Because the parties' intent at the time the purchase agreement was signed is clear, interpretation of the contract is an issue of law. The parties contracted to sell the property "as is"; therefore, this Court finds KTJ/Oppidan is entitled to summary judgment against Plaintiff for this additional reason.

3. No Independent Negligence Claim

Plaintiff also contends an independent negligence claim exists. Plaintiff alleges that KTJ/Oppidan, as the developer, had a duty to construct the building in a good and workmanlike manner and breached that duty, causing the building to be "negligently constructed." Plaintiff's negligence claim is the same as the breach of contract claim, except that Plaintiff adds the phrase negligent construction. At the hearing, Plaintiff was unable to articulate a duty it was owed independent of the duties under the contract. Instead, it relied on Carlson Homes v. Messmer, 307 N.W.2d 564 (N.D. 1981), for the proposition that it should be able to proceed both in contract and negligence.

In Carlson Homes, a contractor brought suit against the purchasers of a home for the balance due on the construction contract. 307 N.W.2d at 565. The purchasers counterclaimed, alleging the contractor negligently completed landscaping and did not complete the landscaping in a workmanlike manner. Id. The purchasers bought the lot with the understanding from the contractor that the backyard would be level. Id. At the time of the purchase, only the foundation was completed and the backyard was not yet at the level indicated on the plat. Id. When the purchasers moved into the home, the backyard was still not at the level indicated on the plat. Id. The elevation was eventually brought in accordance with the plat, but in order to maintain the elevation, a retaining wall was necessary to prevent the dirt from washing away. Id. at 565-66.

The district court determined that the landscaping plan failed to properly set out the elevation in view of the drainage ditch and that the contractor's negligence in arranging the levels and elevation made the lot unfit or unmaintainable. Id. at 566. The contractor appealed, arguing there was insufficient evidence of negligence. Id. The North Dakota Supreme Court affirmed, finding there was sufficient evidence to support the district court's finding that the contractor was negligent in landscaping the backyard. Id. The Supreme Court noted that the only thing the purchasers could rely on at the time of the transaction was the plans submitted by the contractor, which reflected a relatively level lot. The Supreme Court concluded the purchasers should be allowed to rely on the contractor's experience and skill to complete the project according to the plans and that the plans will work as designed. Id.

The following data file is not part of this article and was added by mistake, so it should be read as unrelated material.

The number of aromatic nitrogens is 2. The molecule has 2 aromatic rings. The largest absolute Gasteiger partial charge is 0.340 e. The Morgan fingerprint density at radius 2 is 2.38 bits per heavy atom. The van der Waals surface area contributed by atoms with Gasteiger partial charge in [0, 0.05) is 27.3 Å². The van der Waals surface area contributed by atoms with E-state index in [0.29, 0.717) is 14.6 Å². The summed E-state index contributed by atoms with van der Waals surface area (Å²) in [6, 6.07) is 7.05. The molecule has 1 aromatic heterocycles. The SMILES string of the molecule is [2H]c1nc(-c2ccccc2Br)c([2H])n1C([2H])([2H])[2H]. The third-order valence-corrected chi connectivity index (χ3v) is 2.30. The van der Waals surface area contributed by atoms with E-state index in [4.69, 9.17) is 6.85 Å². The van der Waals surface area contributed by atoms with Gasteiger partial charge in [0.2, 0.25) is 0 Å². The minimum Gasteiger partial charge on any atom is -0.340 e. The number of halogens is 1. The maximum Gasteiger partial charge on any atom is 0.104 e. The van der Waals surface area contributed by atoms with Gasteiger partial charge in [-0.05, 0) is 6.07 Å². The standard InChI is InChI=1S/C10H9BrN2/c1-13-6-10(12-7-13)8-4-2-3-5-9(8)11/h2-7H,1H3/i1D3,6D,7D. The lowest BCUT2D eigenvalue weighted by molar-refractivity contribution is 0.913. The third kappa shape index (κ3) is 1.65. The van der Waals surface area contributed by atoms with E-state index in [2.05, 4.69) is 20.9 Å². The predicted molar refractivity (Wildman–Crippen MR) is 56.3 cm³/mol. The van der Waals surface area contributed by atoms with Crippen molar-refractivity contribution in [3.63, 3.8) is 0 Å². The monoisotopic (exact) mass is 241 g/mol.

Additionally, in Carlson Homes, the purchasers were allowed to proceed under a warranty theory, alleging the landscaping was done in an unworkmanlike manner, as noted by Plaintiff here. However, the warranty issue was tried in Carlson Homes with the parties' implied consent and the district court allowed the purchasers to amend their pleadings after trial to conform to the evidence. Id. at 567.